Kicked-Up Cranberry Sauce: Cranberry, Apple, and Jalapeño United
If you're like me, you probably get tired of the regular boring cranberry sauce that most people serve at holiday dinners. You know the stuff that I'm referring to — that gelatinous, mushy cranberry mold that your grandmother plated up every year for as long as you can remember. The flavor isn't terribly bad, but I don't understand why something that is as easy to make as homemade cranberry sauce is so often purchased off a grocery store shelf. When the canned version is served alongside a delicious spread of Thanksgiving goodies, I'm the first to overlook it and move on to the next offering. So this year I decided to try something new: since I'm a fan of spicy foods, I thought I'd add jalapeños to my otherwise fairly sweet homemade sauce and the results were delicious. If you prefer another type of pepper, feel free to use that one. You really can't go wrong with this recipe! Continue reading →
Fiery Foods Show: Black Friday and Cyber Monday Booth Specials
For the National Fiery Foods & Barbecue Show, March 6-8, 2015: Black Friday to Cyber Monday, November 28 through December 1st. If you buy a booth and pay in full you will receive a free 1/4 page ad in the show program, production included, a $250 value. Continue reading →
Barbecue Thanksgiving Part 2: Potatoes Mashed, Potatoes Sweet
You know your Thanksgiving taters are yummy when they vanish before you get to eat them. I'm assuming they were tasty, since the pan was whistle-clean when I went for my first helping, only to be greeted by the fading fumes of molasses as a small child helped themselves for thirds, and, not coincidentally, lasts. Continue reading →
Barbecue Thanksgiving Part 1: Pulled Pork Stuffing and Gravy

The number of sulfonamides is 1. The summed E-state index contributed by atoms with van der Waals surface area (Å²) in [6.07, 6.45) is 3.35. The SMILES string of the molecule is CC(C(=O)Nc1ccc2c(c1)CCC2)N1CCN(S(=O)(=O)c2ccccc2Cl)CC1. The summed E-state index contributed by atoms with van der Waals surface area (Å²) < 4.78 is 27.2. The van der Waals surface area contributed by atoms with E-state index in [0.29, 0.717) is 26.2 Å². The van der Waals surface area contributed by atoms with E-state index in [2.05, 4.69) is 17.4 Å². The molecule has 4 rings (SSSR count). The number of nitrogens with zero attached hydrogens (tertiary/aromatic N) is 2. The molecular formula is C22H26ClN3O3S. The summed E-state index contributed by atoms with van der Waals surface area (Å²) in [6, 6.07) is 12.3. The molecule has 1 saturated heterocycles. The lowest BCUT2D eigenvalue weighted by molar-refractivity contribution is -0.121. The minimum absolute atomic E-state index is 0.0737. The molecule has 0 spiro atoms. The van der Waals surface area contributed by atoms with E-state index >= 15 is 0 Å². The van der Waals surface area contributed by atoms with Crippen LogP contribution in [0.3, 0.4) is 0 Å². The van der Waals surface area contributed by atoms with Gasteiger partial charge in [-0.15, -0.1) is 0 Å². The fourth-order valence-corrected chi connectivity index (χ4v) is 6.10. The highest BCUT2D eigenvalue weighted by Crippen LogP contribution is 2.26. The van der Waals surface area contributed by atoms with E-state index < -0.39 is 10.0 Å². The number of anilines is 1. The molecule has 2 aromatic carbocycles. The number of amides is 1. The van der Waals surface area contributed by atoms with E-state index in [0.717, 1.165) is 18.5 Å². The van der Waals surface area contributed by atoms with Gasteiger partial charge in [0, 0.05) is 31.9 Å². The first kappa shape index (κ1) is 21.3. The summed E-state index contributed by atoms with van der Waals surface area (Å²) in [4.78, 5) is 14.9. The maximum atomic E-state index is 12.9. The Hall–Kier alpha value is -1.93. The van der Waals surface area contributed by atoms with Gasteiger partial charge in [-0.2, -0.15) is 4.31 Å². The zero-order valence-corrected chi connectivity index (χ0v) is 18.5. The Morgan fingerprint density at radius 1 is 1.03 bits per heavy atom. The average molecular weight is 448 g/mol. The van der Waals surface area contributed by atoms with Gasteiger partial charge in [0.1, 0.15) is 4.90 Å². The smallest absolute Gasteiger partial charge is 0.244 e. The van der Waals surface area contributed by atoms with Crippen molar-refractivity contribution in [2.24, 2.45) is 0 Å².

A few years back, some of our favorite food writers collaborated on a barbecued Thanksgiving on our mother site, the Fiery Foods & Barbecue Super Site. Drawing inspiration from that idea, me and mine cooked up our own take on that awesome theme. Here's the first part of that big adventure: Dr. BBQ's pulled pork stuffing and a pulled pork gravy. Continue reading →
Thanksgiving Leftovers: Turkey Enchilada Hot Dish
Thanksgiving leftovers are a unique blend of challenge, art form, tradition and gluttony. I usually go for the classic melange of meat, taters, gravy, stuffing, and cranberry sauce twixt two slices of bread, but this year, I'm branching out with turkey enchilada hot dish. Continue reading →
Simple, Strong Snacks: Foods to Fuel Your Black Friday Shopping
FN Dish – Food Network Blog
You’ve successfully conquered Thanksgiving dinner — now it’s time to look ahead to the next seasonal feat. Holiday baking? Not yet. First comes Black Friday shopping, and given the early hours, long lines and potentially feisty crowds you may encounter, you’ll indeed need a few go-to foods to fuel the day. This year, instead of resorting to shopping mall concession stands, bring with you some fuss-free eats — think easy-to-pack bites that you can munch on throughout the day. Read on below to find some of Food Network’s favorite on-the-go snacks to keep you shopping-ready all day long.
Chewy, subtly sweet with a bit of crunch, Fig-and-Walnut Energy Bars (pictured above) from Food Network Magazine provide just the kind of early-morning bite needed to kick off the day. These quick-fix bars feature a fragrant blend of ground cinnamon and ginger, plus chopped walnuts, dried figs and oats for a contrast of textures.
For something a bit heartier, look to Alton Brown’s Hummus in a Hurry (pictured above). This 15-minute blend of canned chickpeas, fresh garlic and refreshing lemon juice is a cinch to pull together, and when packed with crunchy carrots or crackers, it’s a family-friendly snack you can count on.